Miss America 1971

Miss America 1971, the 44th Miss America pageant, was held at the Boardwalk Hall in Atlantic City, New Jersey on September 12, 1970.[1][2] The Women's Liberation Front demonstrated at the event[1] and Miss Iowa 1970, Cheryl Browne,[3] was the first African American contestant in the history of the Miss America pageant.[1][4][5] Miss South Dakota 1970 Mary Harum (Mary Hart) and Miss New Jersey 1970 Hela Yungst would both become media personalities.

Miss America 1971
DateSeptember 12, 1970
PresentersBert Parks
VenueBoardwalk Hall, Atlantic City, New Jersey
WinnerPhyllis George
Texas Texas
← 1970
1972 →
Phyllis George, Miss America 1971

Miss Texas 1970, Phyllis George, was crowned Miss America 1971. George would later become a noted media personality, featured on the CBS football program The NFL Today, as well as the First Lady of Kentucky from 1979 to 1983.

In August 1971, George traveled to Vietnam with Miss Nevada 1970, Vicky Jo Todd, Miss New Jersey 1970, Hela Yungst, Miss Arizona 1970, Karen Shields, Miss Arkansas 1970, Donna Connelly, Miss Iowa 1970, Cheryl Browne, and Miss Texas 1970 (George's replacement after she became Miss America), Belinda Myrick.[6] They were participating in a 22-day United Service Organizations tour for American troops there. The tour began in Saigon.[4][5][6] Browne later commented that she thought "it was one of the last Miss America groups to go to Vietnam."[5]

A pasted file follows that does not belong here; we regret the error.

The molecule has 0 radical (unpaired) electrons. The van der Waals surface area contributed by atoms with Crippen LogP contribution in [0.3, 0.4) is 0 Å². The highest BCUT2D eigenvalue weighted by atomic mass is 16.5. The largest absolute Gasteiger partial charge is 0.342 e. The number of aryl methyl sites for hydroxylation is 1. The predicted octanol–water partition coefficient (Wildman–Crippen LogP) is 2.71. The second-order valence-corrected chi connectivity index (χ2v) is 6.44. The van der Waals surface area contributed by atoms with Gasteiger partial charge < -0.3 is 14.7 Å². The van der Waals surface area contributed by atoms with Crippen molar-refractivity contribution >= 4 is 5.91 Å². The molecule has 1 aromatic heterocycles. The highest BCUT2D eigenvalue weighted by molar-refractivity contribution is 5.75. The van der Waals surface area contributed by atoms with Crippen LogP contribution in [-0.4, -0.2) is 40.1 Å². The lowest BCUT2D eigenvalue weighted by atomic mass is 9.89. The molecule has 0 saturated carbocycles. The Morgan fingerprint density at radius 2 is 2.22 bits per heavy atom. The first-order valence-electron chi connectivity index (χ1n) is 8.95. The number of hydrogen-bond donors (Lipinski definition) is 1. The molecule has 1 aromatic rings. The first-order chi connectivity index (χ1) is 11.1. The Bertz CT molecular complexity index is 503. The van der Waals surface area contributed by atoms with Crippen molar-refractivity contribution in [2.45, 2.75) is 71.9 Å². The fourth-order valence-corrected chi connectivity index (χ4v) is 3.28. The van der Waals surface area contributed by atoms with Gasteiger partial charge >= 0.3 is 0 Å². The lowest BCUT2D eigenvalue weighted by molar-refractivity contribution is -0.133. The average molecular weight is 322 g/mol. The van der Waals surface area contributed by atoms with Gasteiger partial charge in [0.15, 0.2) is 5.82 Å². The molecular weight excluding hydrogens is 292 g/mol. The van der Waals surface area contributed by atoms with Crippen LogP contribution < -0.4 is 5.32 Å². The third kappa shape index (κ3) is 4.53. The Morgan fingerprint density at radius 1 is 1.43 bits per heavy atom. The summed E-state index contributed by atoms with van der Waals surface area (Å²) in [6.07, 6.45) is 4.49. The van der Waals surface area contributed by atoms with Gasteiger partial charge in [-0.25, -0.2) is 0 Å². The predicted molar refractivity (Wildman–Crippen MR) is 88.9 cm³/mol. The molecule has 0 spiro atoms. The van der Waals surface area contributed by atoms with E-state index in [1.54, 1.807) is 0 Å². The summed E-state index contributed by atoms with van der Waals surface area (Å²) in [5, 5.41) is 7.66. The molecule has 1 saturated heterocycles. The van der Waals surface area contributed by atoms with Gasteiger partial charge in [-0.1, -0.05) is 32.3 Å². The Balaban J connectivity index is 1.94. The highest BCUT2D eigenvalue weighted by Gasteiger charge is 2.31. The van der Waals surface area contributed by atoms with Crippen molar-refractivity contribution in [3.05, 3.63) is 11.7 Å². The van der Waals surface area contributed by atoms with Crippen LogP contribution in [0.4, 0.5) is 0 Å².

Final results Contestant
Miss America 1971
1st runner-up
2nd runner-up
3rd runner-up
4th runner-up
Top 10


Preliminary awardsEdit

Awards Contestant
Lifestyle and Fitness

Other awardsEdit

Awards Contestant
Non-finalist Talent
Miss Congeniality
Neat as a Pin Award




  1. ^ a b c Musel, Robert (1970-08-26). "Television in Review". The Bryan Times p. 16 (United Press International). Missing or empty |url= (help)
  2. ^ There she is: From 1921 to 2014, see the Miss America pageant through the years:1971
  3. ^ List of Miss Iowa Winners
  4. ^ a b Cauley, Paul (1971). "Photographs by Paul Cauley, 1971 Door Gunner, A Co 101st Avn (Text by Belinda Myrick-Barnett)". Paul Cauley.
  5. ^ a b c Davis, Shirley (2000-10-19). "History follows former Miss Iowa First black pageant winner recalls her crowning moment". Quad-City Times.
  6. ^ a b Associated Press (1971-08-11). "People in News". Kentucky New Era p. 23. Missing or empty |url= (help)